Hollywood currently stands on the precipice of widely accepting a new and special form of aesthetic-driven storytelling. It's a similar position the industry found itself in after the release of The Blair Witch Project, only instead of "found footage," now the trend is screen-centric narratives. Also a low budget approach, the idea is that an entire film can unfold on nothing but screens - from laptops, to smartphones, to televisions and more - and it's a cinematography style that has very much evolved from our screen-obsessed general lives. We've already seen a few features execute the method, including the Unfriended movies, Open Windows, and Searching, but right now only the surface is being scratched, and the reality is that there is still a lot of potential here that has yet to be explored.

Specifically, the survival of the style will require both expansion and variety - which is where genre becomes oh-so important. All of the titles mentioned above can be categorized under "Horror/Thriller," and while it's proven effective, the range has to be amplified. The good news is that there rests a lot of possibilities in modern day filmmaking, and while historical fiction and westerns aren't really on the board, there are some other prime opportunities for on-screens stories available.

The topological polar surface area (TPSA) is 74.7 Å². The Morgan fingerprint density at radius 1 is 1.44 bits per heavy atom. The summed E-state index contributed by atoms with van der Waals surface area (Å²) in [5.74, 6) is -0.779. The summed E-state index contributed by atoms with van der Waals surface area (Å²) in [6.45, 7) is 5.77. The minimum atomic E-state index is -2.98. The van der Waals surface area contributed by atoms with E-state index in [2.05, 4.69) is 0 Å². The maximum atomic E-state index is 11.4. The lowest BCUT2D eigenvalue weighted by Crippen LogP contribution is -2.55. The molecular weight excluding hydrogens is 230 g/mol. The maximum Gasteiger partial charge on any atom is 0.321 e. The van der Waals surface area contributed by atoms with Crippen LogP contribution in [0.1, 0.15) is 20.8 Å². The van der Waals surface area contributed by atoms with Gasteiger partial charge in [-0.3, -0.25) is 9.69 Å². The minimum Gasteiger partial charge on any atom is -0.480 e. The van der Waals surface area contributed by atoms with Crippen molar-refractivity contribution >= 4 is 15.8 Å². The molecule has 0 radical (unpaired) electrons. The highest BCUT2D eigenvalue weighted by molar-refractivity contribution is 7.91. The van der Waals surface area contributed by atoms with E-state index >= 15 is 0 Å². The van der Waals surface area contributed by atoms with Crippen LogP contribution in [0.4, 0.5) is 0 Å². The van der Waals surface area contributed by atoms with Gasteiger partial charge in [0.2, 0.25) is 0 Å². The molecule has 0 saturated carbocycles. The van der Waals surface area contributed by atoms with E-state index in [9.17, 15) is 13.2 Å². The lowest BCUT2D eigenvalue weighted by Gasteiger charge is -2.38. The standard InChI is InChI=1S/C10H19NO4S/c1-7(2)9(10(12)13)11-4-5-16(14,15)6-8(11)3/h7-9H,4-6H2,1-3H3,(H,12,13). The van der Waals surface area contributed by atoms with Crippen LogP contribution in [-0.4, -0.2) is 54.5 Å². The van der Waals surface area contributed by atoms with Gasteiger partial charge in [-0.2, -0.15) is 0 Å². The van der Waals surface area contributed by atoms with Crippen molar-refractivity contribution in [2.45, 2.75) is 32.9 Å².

Science-fiction may be the genre with the most interesting possibilities featured on this list, because it is the storytelling best situated to allow for some real radical experimentation with the on-screen approach. The reason for this is simply because the storytelling is already so technology-centric - so when new, better and more advanced technology is introduced, there exists the possibility to do more and more with the format without explicitly breaking the "rules."

Searching is a film that has to use laptops and smartphones because they are the pieces of technology available to the film's protagonist, but what if that could be expanded? For example, what if cybernetic eyes were a thing in the world of the story, allowing the film's primary "user" to hack into the livestream of a person's perspective and watch the world through their eyes? Surely the main console of a spaceship could see some cool action play out. And what if screens are actually three dimensional, allowing protagonists to directly interact with icons and dialogue boxes on screen? These might be kind of big steps to take on when on-screens storytelling is still so nascent, but with further development there are some amazing, creative opportunities to be explored.

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